John Pickles Global Apparel Intro

1,711 views

Published on

apparel fashion garments style project

Published in: Education, Business, Technology
0 Comments
0 Likes
Statistics
Notes
  • Be the first to comment

  • Be the first to like this

No Downloads
Views
Total views
1,711
On SlideShare
0
From Embeds
0
Number of Embeds
10
Actions
Shares
0
Downloads
37
Comments
0
Likes
0
Embeds 0
No embeds

No notes for slide

John Pickles Global Apparel Intro

  1. 1. GLOBAL APPAREL/CLOTHING EUROPE: COMPARATIVE PERSPECTIVES ON TRADE LIBERALIZATION AND PRODUCTION NETWORKS IN THE NEW EUROPEAN CLOTHING INDUSTRY
  2. 2. Convenors <ul><li>John Pickles (UNC) </li></ul><ul><li>Gary Gereffi (Duke University) </li></ul><ul><li>Meenu Tewari (UNC) </li></ul><ul><li>Adrian Smith (Queen Mary College, University of London) </li></ul>
  3. 3. Sponsors <ul><ul><li>Center for Slavic, East European, and Eurasian Studies </li></ul></ul><ul><ul><li>Center for European Studies </li></ul></ul><ul><ul><li>EU Center </li></ul></ul><ul><ul><li>University Center for International Studies </li></ul></ul><ul><ul><li>Carolina Asia Center </li></ul></ul><ul><ul><li>National Science Foundation </li></ul></ul>
  4. 4. Special thanks to… <ul><li>Robert Jenkins (CSEEES) </li></ul><ul><li>Jeremy Pinkham (CSEEES) </li></ul><ul><li>Ruth Mitchell-Pitts (CES) </li></ul><ul><li>Gali Beeri (CES) </li></ul><ul><li>Meredith Clason (CSEEES) </li></ul><ul><li>Niklaus Steiner (UCIS) </li></ul>
  5. 5. <ul><li>Global Apparel/Clothing Europe </li></ul><ul><li>The Challenge of Outsourcing: How Are We To Think About Industrial and Community Adjustment </li></ul><ul><ul><li>I. North Carolina </li></ul></ul><ul><ul><li>II. The Role of the European Union </li></ul></ul><ul><li>Post-quota/ Post-January 1 2005 Challenges </li></ul><ul><li>International Standards, Company Codes, and Fair Trading Initiatives </li></ul><ul><li>Competitive Pressure, Upgrading, and Regional Production Systems </li></ul><ul><li>Global Apparel/Clothing Europe – Lessons </li></ul>
  6. 6. Central and East European Integration into GCCs <ul><li>1980s  Outsourcing to Central/Eastern Europe </li></ul><ul><li>1990s  End of MFA and January 1 2005? </li></ul><ul><ul><li>Globalization or/and regionalization? </li></ul></ul><ul><li>The role of the EU and ‘state’ regulation? </li></ul><ul><li>Industrial and institutional legacies? </li></ul><ul><ul><ul><li>Labor markets </li></ul></ul></ul><ul><ul><ul><li>Trade unions and labor codes </li></ul></ul></ul><ul><ul><ul><li>Managerial skills, contacts, and know-how </li></ul></ul></ul><ul><ul><ul><li>Laws/regulations/institutions </li></ul></ul></ul>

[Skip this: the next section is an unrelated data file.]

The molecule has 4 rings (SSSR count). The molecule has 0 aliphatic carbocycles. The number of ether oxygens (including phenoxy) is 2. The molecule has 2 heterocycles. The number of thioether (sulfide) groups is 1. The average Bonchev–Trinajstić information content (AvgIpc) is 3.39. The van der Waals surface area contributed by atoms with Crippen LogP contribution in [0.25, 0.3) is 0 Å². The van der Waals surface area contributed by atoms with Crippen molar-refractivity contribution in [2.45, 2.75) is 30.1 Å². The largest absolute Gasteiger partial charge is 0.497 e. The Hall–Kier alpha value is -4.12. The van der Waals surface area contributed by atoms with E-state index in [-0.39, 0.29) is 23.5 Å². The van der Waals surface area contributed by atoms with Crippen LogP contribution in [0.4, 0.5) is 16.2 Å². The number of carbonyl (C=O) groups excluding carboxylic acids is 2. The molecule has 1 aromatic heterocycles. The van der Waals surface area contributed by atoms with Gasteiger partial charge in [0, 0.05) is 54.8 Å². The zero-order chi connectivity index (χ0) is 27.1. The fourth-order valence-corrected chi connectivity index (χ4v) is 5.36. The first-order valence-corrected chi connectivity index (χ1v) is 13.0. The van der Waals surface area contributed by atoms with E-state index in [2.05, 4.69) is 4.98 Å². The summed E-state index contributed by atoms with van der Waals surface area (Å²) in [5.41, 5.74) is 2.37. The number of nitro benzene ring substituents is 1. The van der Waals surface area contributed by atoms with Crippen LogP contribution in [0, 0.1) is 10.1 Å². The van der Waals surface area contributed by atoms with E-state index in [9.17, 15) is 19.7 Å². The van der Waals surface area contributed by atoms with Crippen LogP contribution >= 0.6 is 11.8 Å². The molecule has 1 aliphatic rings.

7. 7. Does place matter? <ul><li>“We will pay particular attention to the ways in which locally and regionally specific institutions, legacies, and norms make a difference in how the post-socialist European clothing industry is being inserted into pan-European and global production networks.” </li></ul>
  8. 8. Central and East European Apparel
  9. 9. Central and East European Apparel
  10. 10. Global Apparel? <ul><ul><ul><li>“ China will dominate the world” IMF Survey </li></ul></ul></ul><ul><ul><ul><li>“ U.S. textile companies have had 10 years to prepare for quota abolition. If they haven’t done so, they can’t come crawling to us for help.” </li></ul></ul></ul><ul><ul><ul><ul><li>US official quoted in Financial Times July 2004 [just-style.com 23 August 2004] </li></ul></ul></ul></ul>
  11. 11. Ending of MFA… January 1 2005 <ul><ul><li>WTO Report The Global Textile and Clothing Industry post the Agreement on Textiles and Clothing August 2004 </li></ul></ul><ul><ul><li>“ China and India will gain market share in EU, US, and Canada” </li></ul></ul><ul><ul><li>“ Proximity to major markets will be of increasing significance” </li></ul></ul><ul><ul><li>“ Other developing countries are catching up with China in terms of unit labor costs” </li></ul></ul><ul><ul><li>That is: </li></ul></ul><ul><ul><li>2005-> is about China and India </li></ul></ul><ul><ul><li>2005-> is about complex inter-regional shifts in production networks and trade patterns </li></ul></ul>
  12. 12. Globalization, Delocalization, and Regionalization <ul><ul><li>Delocalization </li></ul></ul><ul><ul><li>Extended production networks </li></ul></ul><ul><ul><li>East European economic integration </li></ul></ul><ul><ul><li>Inter-regional shifts </li></ul></ul><ul><ul><ul><li>Western Europe  Central Europe </li></ul></ul></ul><ul><ul><ul><li> Southeastern Europe </li></ul></ul></ul><ul><ul><ul><li>Upgrading, FDI, and new capacities </li></ul></ul></ul><ul><ul><ul><li>Trans-border triangular trade </li></ul></ul></ul>
  13. 13. Some conceptual challenges… <ul><li>competition </li></ul><ul><li>upgrading </li></ul><ul><li>regional production/trade regimes </li></ul><ul><li>domestic markets </li></ul><ul><li>diverse economies </li></ul><ul><li>governance lag </li></ul><ul><li>labor movements </li></ul>

×